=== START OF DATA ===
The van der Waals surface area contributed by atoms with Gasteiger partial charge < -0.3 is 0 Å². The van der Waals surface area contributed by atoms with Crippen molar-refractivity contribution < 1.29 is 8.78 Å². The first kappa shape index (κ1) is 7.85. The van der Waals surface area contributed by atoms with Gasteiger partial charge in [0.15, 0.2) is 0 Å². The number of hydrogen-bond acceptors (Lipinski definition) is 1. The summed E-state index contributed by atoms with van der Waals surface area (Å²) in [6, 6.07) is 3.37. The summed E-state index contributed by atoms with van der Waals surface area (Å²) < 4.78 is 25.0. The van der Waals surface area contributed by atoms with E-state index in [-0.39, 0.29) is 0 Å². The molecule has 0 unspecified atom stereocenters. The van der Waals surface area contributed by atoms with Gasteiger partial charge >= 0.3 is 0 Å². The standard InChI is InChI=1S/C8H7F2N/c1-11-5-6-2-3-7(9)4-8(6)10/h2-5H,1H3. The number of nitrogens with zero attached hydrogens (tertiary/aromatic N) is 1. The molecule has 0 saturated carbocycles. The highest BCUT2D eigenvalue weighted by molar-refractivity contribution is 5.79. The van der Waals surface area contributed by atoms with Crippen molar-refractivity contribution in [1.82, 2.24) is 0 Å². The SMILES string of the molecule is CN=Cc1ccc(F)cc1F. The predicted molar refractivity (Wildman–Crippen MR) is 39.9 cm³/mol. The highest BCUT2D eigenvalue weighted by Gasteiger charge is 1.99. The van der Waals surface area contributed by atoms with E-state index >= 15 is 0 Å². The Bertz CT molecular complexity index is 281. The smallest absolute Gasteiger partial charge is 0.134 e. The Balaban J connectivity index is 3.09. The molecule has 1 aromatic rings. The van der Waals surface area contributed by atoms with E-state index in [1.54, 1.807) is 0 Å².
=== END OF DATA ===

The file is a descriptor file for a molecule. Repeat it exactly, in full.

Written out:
The van der Waals surface area contributed by atoms with Gasteiger partial charge < -0.3 is 0 Å². The van der Waals surface area contributed by atoms with Crippen molar-refractivity contribution < 1.29 is 8.78 Å². The first kappa shape index (κ1) is 7.85. The van der Waals surface area contributed by atoms with Gasteiger partial charge in [0.15, 0.2) is 0 Å². The number of hydrogen-bond acceptors (Lipinski definition) is 1. The summed E-state index contributed by atoms with van der Waals surface area (Å²) in [6, 6.07) is 3.37. The summed E-state index contributed by atoms with van der Waals surface area (Å²) < 4.78 is 25.0. The van der Waals surface area contributed by atoms with E-state index in [-0.39, 0.29) is 0 Å². The molecule has 0 unspecified atom stereocenters. The van der Waals surface area contributed by atoms with Gasteiger partial charge >= 0.3 is 0 Å². The standard InChI is InChI=1S/C8H7F2N/c1-11-5-6-2-3-7(9)4-8(6)10/h2-5H,1H3. The number of nitrogens with zero attached hydrogens (tertiary/aromatic N) is 1. The molecule has 0 saturated carbocycles. The highest BCUT2D eigenvalue weighted by molar-refractivity contribution is 5.79. The van der Waals surface area contributed by atoms with Crippen molar-refractivity contribution in [1.82, 2.24) is 0 Å². The SMILES string of the molecule is CN=Cc1ccc(F)cc1F. The predicted molar refractivity (Wildman–Crippen MR) is 39.9 cm³/mol. The highest BCUT2D eigenvalue weighted by Gasteiger charge is 1.99. The van der Waals surface area contributed by atoms with E-state index >= 15 is 0 Å². The Bertz CT molecular complexity index is 281. The smallest absolute Gasteiger partial charge is 0.134 e. The Balaban J connectivity index is 3.09. The molecule has 1 aromatic rings. The van der Waals surface area contributed by atoms with E-state index in [1.54, 1.807) is 0 Å².